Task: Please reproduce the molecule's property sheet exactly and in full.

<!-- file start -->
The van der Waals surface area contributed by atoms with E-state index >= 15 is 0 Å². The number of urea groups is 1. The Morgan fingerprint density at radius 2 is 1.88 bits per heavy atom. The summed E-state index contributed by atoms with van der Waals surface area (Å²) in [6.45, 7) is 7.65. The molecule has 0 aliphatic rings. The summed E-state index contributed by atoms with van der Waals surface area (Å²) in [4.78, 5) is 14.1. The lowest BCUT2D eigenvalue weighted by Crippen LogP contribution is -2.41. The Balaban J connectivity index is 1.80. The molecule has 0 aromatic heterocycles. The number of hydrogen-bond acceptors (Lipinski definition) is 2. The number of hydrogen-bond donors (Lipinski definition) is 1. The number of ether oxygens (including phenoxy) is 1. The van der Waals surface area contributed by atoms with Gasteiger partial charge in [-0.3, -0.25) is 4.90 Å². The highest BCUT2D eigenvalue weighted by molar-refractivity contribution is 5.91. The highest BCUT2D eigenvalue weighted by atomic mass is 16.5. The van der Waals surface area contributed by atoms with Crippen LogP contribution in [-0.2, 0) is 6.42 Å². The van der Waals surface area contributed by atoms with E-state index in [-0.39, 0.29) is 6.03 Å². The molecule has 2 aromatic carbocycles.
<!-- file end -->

The van der Waals surface area contributed by atoms with E-state index >= 15 is 0 Å². The number of urea groups is 1. The Morgan fingerprint density at radius 2 is 1.88 bits per heavy atom. The summed E-state index contributed by atoms with van der Waals surface area (Å²) in [6.45, 7) is 7.65. The molecule has 0 aliphatic rings. The summed E-state index contributed by atoms with van der Waals surface area (Å²) in [4.78, 5) is 14.1. The lowest BCUT2D eigenvalue weighted by Crippen LogP contribution is -2.41. The Balaban J connectivity index is 1.80. The molecule has 0 aromatic heterocycles. The number of hydrogen-bond acceptors (Lipinski definition) is 2. The number of hydrogen-bond donors (Lipinski definition) is 1. The number of ether oxygens (including phenoxy) is 1. The van der Waals surface area contributed by atoms with Gasteiger partial charge in [-0.3, -0.25) is 4.90 Å². The highest BCUT2D eigenvalue weighted by molar-refractivity contribution is 5.91. The highest BCUT2D eigenvalue weighted by atomic mass is 16.5. The van der Waals surface area contributed by atoms with Crippen LogP contribution in [-0.2, 0) is 6.42 Å². The van der Waals surface area contributed by atoms with E-state index in [-0.39, 0.29) is 6.03 Å². The molecule has 2 aromatic carbocycles.